Erica Buist’s father-in-law, Chris, was dead for eight days before his body was found by her then-fiancé and his son, Dion. He was discovered in bed in his London home, his reading glasses on and a book still cradled on his chest.
The Kübler-Ross model doesn’t always apply in situations of a tragic and sudden loss, contrary to the neat five stages we’ve internalized by now. In fact, grief strikes in many different ways. In Erica’s case, her grief culminated in what would become her first full-length book. This Party’s Dead delves into her experiences traveling to seven different death festivals around the world—one for each day Chris’s body went undiscovered.
David Mitchell Som: Did you start your journey to the “Deathtivals” detailed in This Party’s Dead knowing that you would write about them?
Erica Buist: Yes. The first one I visited was Día de los Muertos. I’d actually lived in Mexico for two years after I left university, so it was natural to start with. It was a year after Chris died. I’d spent the year in freefall, culminating in a bout of agoraphobia—which, when I wrote about it, somehow came out as “hilarious,” early readers told me. The idea of visiting seven death festivals still seemed like madness at the start, particularly since I’d not long found even a trip to the supermarket utterly insurmountable. I started slow by going back to a country I knew, and there was no way I was going to start the journey and not finish.
DS: What reactions do you get when people find out what This Party’s Dead is all about?
I get three reactions. The most common one is overwhelmingly positive. That first trip to Mexico was characterized so much by loneliness. The project was a secret—even to my family—but once I got a publisher and was shouting about it, it gained a following online. The most astonishing moment was when I was in Palermo, Sicily, and a stranger came up to me and said, in a strong Italian accent, “Excuse me, are you Erica Buist? I follow your project on Twitter!” I nearly fainted.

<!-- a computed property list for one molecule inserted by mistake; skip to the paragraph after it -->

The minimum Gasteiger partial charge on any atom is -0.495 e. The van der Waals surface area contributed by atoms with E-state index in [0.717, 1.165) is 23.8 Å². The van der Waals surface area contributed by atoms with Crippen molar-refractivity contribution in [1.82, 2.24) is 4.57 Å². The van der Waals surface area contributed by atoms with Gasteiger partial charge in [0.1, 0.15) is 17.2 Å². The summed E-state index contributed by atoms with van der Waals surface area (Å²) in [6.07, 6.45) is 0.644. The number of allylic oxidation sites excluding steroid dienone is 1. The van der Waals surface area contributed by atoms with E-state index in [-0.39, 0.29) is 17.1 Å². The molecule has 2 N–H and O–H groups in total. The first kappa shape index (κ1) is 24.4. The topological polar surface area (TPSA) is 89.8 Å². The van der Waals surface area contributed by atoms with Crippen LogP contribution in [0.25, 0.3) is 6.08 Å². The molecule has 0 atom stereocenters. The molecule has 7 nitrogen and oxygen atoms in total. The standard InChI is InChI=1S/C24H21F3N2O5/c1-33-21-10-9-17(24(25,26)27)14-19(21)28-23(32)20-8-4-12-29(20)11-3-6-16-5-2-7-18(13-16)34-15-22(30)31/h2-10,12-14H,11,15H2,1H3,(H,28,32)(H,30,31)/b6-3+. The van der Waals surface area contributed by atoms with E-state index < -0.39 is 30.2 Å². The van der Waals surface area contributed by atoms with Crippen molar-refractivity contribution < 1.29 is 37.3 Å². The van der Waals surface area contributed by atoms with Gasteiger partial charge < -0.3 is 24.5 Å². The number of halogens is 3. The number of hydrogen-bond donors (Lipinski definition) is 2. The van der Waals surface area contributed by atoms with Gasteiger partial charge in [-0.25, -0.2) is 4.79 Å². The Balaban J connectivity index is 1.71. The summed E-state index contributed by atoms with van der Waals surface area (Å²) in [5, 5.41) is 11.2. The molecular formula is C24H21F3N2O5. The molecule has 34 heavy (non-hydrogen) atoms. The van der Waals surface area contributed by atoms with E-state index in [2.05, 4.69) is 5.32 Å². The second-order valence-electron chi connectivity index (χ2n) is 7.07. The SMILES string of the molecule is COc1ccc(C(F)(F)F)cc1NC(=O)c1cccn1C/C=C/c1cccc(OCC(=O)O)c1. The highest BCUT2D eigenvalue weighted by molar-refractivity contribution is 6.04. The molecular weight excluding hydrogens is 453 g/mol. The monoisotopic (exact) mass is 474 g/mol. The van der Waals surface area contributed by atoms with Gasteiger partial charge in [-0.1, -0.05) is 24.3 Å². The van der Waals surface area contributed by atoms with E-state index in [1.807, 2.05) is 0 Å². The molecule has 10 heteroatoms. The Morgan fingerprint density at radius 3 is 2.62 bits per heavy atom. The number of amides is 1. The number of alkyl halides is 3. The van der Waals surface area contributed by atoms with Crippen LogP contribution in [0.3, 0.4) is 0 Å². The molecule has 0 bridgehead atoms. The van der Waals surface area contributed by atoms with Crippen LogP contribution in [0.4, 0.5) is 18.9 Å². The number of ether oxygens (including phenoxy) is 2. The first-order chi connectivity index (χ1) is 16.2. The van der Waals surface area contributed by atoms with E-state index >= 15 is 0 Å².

I’ve met transhumanists and people practicing radical acceptance. I spoke to a doctor who tried to lengthen his older patients’ lives by injecting them with teenage plasma and a voodoo priestess who fights for the rights of the dead. I had an astonishing interview with Death Positive advocate Sarah Chavez about the intersection of death and privilege, and I spoke to a man who made international headlines for keeping his wife’s corpse in the bedroom for six days. At every festival, I met incredible local guides who were open about their own experiences with death and grief. I feel utterly privileged to have met them all and heard what they have to say.
Another reaction is a quick change of subject. The least common reaction is a strongly negative one. My husband has family in Paris, so we spent a few months there after Chris died. In my French class, I said I was writing a book about “la mort.” My teacher corrected me, “Non, Erica, c’est l’amour,” with his hands over his heart. “No,” I replied, drawing my finger across my neck. “La mort.” He looked horrified. I’ve also had unsolicited messages advising me not to “mess with death.” There’s still this pervasive superstition that talking about death will call it to your door. I think the root of that is this fantasy that we have any control at all. The truth is that death doesn’t care. It comes when it wants to.
DS: If readers could take only one thing away from This Party’s Dead, what would you like it to be?
When it comes to death and our terror of it, we’re all the same. There are no societies where “they don’t fear death as much as we do.” We all have the same basic terror by virtue of being human, but some cultures deal with it better than others. So many of our fears, insecurities, and bad behaviors within society just come down to death anxiety.
That’s true everywhere, but we deal particularly badly with our mortality here in the West. This needs to be addressed, but with kindness. In places where they have festivals for the dead, I think they’ve carved out time and space every year to deal with their grief and mortality itself. Many of us refuse to deal with our mortal terror until we have to, which is usually when we’ve lost someone. We leave this enormous hole of anxiety unexamined and refuse to deal with it until our highest moment of trauma. No wonder we’re struggling. A party for the dead might not be a pristine solution, but it’s a great place to start.